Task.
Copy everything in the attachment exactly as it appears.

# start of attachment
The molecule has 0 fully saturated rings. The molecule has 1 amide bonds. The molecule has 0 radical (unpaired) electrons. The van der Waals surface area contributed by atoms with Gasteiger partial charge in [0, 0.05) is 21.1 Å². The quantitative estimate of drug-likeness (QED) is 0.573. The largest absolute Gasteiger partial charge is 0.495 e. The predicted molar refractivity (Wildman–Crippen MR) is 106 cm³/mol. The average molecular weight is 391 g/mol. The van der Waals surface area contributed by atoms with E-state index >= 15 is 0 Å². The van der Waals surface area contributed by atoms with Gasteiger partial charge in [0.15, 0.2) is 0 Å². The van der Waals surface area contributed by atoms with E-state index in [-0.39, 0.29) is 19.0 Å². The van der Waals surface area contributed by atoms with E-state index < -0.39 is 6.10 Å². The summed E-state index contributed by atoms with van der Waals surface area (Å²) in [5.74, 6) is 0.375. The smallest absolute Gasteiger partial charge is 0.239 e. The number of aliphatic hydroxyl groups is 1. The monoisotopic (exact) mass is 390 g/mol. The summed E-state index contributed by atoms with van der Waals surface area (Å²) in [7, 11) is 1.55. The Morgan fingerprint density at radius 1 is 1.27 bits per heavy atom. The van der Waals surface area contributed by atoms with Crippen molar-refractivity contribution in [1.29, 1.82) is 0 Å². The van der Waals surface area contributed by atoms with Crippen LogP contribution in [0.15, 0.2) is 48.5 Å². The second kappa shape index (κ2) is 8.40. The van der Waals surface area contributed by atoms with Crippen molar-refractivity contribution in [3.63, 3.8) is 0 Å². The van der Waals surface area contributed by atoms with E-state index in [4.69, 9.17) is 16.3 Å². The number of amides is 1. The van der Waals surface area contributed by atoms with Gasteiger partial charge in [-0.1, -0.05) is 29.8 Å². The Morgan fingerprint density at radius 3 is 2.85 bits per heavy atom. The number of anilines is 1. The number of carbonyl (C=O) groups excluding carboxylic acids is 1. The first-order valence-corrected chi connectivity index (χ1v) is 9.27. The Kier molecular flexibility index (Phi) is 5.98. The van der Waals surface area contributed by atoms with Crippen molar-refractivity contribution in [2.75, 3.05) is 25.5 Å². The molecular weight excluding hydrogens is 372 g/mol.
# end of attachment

The molecule has 0 fully saturated rings. The molecule has 1 amide bonds. The molecule has 0 radical (unpaired) electrons. The van der Waals surface area contributed by atoms with Gasteiger partial charge in [0, 0.05) is 21.1 Å². The quantitative estimate of drug-likeness (QED) is 0.573. The largest absolute Gasteiger partial charge is 0.495 e. The predicted molar refractivity (Wildman–Crippen MR) is 106 cm³/mol. The average molecular weight is 391 g/mol. The van der Waals surface area contributed by atoms with E-state index >= 15 is 0 Å². The van der Waals surface area contributed by atoms with Gasteiger partial charge in [0.15, 0.2) is 0 Å². The van der Waals surface area contributed by atoms with E-state index in [-0.39, 0.29) is 19.0 Å². The van der Waals surface area contributed by atoms with E-state index < -0.39 is 6.10 Å². The summed E-state index contributed by atoms with van der Waals surface area (Å²) in [5.74, 6) is 0.375. The smallest absolute Gasteiger partial charge is 0.239 e. The number of aliphatic hydroxyl groups is 1. The monoisotopic (exact) mass is 390 g/mol. The summed E-state index contributed by atoms with van der Waals surface area (Å²) in [7, 11) is 1.55. The Morgan fingerprint density at radius 1 is 1.27 bits per heavy atom. The van der Waals surface area contributed by atoms with Crippen molar-refractivity contribution in [1.29, 1.82) is 0 Å². The van der Waals surface area contributed by atoms with Crippen LogP contribution in [0.15, 0.2) is 48.5 Å². The second kappa shape index (κ2) is 8.40. The van der Waals surface area contributed by atoms with Crippen molar-refractivity contribution in [3.63, 3.8) is 0 Å². The van der Waals surface area contributed by atoms with E-state index in [4.69, 9.17) is 16.3 Å². The number of amides is 1. The van der Waals surface area contributed by atoms with Gasteiger partial charge in [-0.1, -0.05) is 29.8 Å². The Morgan fingerprint density at radius 3 is 2.85 bits per heavy atom. The number of anilines is 1. The number of carbonyl (C=O) groups excluding carboxylic acids is 1. The first-order valence-corrected chi connectivity index (χ1v) is 9.27. The Kier molecular flexibility index (Phi) is 5.98. The van der Waals surface area contributed by atoms with Crippen molar-refractivity contribution in [2.75, 3.05) is 25.5 Å². The molecular weight excluding hydrogens is 372 g/mol.